Italy’s Prime Minister Letta Survived, But He Cannot Govern Impossible politics and intractable economic problems make it really hard to chart a path ahead for Italy

By Paolo von Schirach

October 3, 2013

WASHINGTON – In Italian politics the first order of business (and second and third) has been and is mere survival. By this standard, Prime Minister Enrico Letta, head of an improbable and fragile left-right coalition, has done reasonably well. His 5 month old government, doomed just a few days ago, managed to survive. Silvio Berlusconi, the head of the center right party governing with Letts’a left of center Democrats, in a sudden about face decided to support the government that he said should go. 

Fractured politics

It is almost impossible to describe how Italy’s perennially fractured politics have been made much more complicated by Berlusconi’s personal, (rather than political), problems. The former Prime Minister has been recently convicted of tax fraud. Beyond (mostly symbolic) jail time now he is also facing expulsion from the Senate, since the law prevents convicted politicians from holding public office.

It is clear that Berlusconi’s initial move to cause the fall of Letta’s coalition government was part of a scheme to avoid his expulsion from the Senate. However, facing a rebellion from within his ranks, the 77 year old former Prime Minister was forced to retreat.


Hence Letta’s political “victory”. With Berlusconi’s political threat out of the way, he won a vote of confidence in both the House and the Senate. So, all is well in Rome?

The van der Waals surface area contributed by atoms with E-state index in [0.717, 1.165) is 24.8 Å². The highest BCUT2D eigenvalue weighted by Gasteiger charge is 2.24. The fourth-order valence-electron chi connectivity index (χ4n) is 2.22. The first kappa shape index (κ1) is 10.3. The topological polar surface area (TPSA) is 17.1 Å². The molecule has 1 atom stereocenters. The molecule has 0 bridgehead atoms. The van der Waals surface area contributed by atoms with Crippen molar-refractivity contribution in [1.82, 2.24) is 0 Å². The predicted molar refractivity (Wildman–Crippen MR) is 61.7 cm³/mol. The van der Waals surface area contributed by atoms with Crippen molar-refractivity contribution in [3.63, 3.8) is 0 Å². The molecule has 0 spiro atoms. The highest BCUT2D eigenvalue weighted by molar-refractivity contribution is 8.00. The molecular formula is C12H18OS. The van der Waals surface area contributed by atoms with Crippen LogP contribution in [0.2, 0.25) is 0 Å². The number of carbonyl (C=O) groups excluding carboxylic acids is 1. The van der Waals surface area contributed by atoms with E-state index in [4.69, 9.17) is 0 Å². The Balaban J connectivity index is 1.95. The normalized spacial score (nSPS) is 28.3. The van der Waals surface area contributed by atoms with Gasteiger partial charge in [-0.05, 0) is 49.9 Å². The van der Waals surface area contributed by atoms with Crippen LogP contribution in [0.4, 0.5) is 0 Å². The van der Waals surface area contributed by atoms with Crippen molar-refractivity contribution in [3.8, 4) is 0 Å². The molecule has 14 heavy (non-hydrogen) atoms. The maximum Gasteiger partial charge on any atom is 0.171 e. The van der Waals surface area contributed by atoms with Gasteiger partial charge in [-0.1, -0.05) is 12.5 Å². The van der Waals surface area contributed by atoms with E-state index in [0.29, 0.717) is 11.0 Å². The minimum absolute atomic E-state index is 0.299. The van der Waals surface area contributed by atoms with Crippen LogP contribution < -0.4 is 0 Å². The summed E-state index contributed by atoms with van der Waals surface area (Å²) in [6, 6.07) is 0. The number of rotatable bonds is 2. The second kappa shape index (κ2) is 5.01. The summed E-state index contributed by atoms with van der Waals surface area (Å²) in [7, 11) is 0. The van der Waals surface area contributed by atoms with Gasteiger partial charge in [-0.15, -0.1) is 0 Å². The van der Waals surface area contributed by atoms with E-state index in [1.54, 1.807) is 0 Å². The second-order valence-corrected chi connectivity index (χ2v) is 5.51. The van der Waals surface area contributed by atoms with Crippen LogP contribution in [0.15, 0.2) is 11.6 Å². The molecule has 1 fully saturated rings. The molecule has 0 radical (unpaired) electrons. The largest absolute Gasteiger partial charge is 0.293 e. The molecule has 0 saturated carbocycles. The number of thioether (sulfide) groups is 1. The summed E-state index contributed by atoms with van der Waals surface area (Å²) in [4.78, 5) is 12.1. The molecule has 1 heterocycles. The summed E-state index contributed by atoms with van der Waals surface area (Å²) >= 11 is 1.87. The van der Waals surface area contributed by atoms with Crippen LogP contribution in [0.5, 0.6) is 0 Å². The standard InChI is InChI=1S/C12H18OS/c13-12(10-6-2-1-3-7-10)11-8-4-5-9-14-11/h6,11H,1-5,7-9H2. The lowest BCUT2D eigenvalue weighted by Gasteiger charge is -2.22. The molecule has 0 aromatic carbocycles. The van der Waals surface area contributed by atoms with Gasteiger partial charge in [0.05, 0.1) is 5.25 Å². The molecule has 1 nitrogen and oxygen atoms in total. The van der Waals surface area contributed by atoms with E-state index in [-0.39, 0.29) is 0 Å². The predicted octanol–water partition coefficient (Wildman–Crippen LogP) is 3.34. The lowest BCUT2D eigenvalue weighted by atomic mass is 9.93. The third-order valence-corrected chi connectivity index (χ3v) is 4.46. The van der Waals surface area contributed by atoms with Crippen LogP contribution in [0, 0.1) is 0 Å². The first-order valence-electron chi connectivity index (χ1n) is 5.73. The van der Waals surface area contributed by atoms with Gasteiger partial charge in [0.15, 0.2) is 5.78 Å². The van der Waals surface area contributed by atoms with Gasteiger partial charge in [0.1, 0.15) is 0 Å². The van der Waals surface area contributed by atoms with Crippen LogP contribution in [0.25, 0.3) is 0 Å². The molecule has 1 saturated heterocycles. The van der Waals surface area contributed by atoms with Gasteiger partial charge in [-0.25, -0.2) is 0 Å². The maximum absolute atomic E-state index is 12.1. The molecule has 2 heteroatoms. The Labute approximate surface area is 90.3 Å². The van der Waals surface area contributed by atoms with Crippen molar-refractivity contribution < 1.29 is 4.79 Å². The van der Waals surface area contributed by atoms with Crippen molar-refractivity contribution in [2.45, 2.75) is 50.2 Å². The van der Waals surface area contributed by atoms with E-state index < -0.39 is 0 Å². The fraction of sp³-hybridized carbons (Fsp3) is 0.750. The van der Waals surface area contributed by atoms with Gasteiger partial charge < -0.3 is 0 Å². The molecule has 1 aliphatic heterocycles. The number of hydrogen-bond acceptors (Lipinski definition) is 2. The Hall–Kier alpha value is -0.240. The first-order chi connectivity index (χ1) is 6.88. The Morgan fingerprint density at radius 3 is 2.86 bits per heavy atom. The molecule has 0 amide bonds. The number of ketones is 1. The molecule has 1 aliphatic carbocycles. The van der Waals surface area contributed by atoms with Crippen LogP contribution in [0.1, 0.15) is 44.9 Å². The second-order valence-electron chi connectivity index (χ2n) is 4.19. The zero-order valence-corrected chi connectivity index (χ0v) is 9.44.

Not so, and not by a long shot.

Survival is better than death; but it does not mean ability to govern. Letta’s coalition government has minimal latitude, while Italy faces gigantic systemic problems that would require bold moves backed by solid political favor.

Italy’s economy contracted almost 8% since the beginning of the recession, Europe’s worst score, unless you count virtually bankrupt Greece, the unmatched basket case. Its unemployment rate is above 10%, youth unemployment more than double that. Its national debt will soon reach 140% of GDP. At the same time, in this globalised economy, the Italians are the most insular and provincial within Europe. A recent poll ranking the knowledge of English among average citizens in Europe shows that in Sweden 77% of the people speak English. In Germany it is 67%. in Italy a mere 6%. 

No investments

Overall, there is little or no investors confidence in Italy as a place to do business. Businesses cite high taxes, minimal labor mobility, poor infrastructure, public sector inefficiencies and, of course, corruption. And without investments and enterprise there is no way to make the economy grow and create new jobs.


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